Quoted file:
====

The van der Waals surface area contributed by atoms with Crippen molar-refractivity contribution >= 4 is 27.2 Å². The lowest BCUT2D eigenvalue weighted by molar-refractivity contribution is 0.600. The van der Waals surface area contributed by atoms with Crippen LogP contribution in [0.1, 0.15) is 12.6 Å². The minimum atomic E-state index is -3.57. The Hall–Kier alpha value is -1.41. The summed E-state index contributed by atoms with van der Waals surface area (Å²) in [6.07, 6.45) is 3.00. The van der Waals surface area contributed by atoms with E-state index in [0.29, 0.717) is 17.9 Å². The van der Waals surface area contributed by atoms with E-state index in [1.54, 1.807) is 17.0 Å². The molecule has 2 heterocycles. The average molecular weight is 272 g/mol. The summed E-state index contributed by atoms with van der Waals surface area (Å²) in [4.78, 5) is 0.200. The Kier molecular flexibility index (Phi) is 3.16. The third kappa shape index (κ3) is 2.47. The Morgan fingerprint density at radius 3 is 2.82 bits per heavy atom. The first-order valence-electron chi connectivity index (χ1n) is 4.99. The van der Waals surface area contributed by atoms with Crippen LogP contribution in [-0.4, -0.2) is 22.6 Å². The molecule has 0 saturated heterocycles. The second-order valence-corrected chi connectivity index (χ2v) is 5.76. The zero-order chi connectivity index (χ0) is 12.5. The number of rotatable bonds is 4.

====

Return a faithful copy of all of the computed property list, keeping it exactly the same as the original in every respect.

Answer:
The van der Waals surface area contributed by atoms with Crippen molar-refractivity contribution >= 4 is 27.2 Å². The lowest BCUT2D eigenvalue weighted by molar-refractivity contribution is 0.600. The van der Waals surface area contributed by atoms with Crippen LogP contribution in [0.1, 0.15) is 12.6 Å². The minimum atomic E-state index is -3.57. The Hall–Kier alpha value is -1.41. The summed E-state index contributed by atoms with van der Waals surface area (Å²) in [6.07, 6.45) is 3.00. The van der Waals surface area contributed by atoms with E-state index in [0.29, 0.717) is 17.9 Å². The van der Waals surface area contributed by atoms with E-state index in [1.54, 1.807) is 17.0 Å². The molecule has 2 heterocycles. The average molecular weight is 272 g/mol. The summed E-state index contributed by atoms with van der Waals surface area (Å²) in [4.78, 5) is 0.200. The Kier molecular flexibility index (Phi) is 3.16. The third kappa shape index (κ3) is 2.47. The Morgan fingerprint density at radius 3 is 2.82 bits per heavy atom. The first-order valence-electron chi connectivity index (χ1n) is 4.99. The van der Waals surface area contributed by atoms with Crippen LogP contribution in [-0.4, -0.2) is 22.6 Å². The molecule has 0 saturated heterocycles. The second-order valence-corrected chi connectivity index (χ2v) is 5.76. The zero-order chi connectivity index (χ0) is 12.5. The number of rotatable bonds is 4.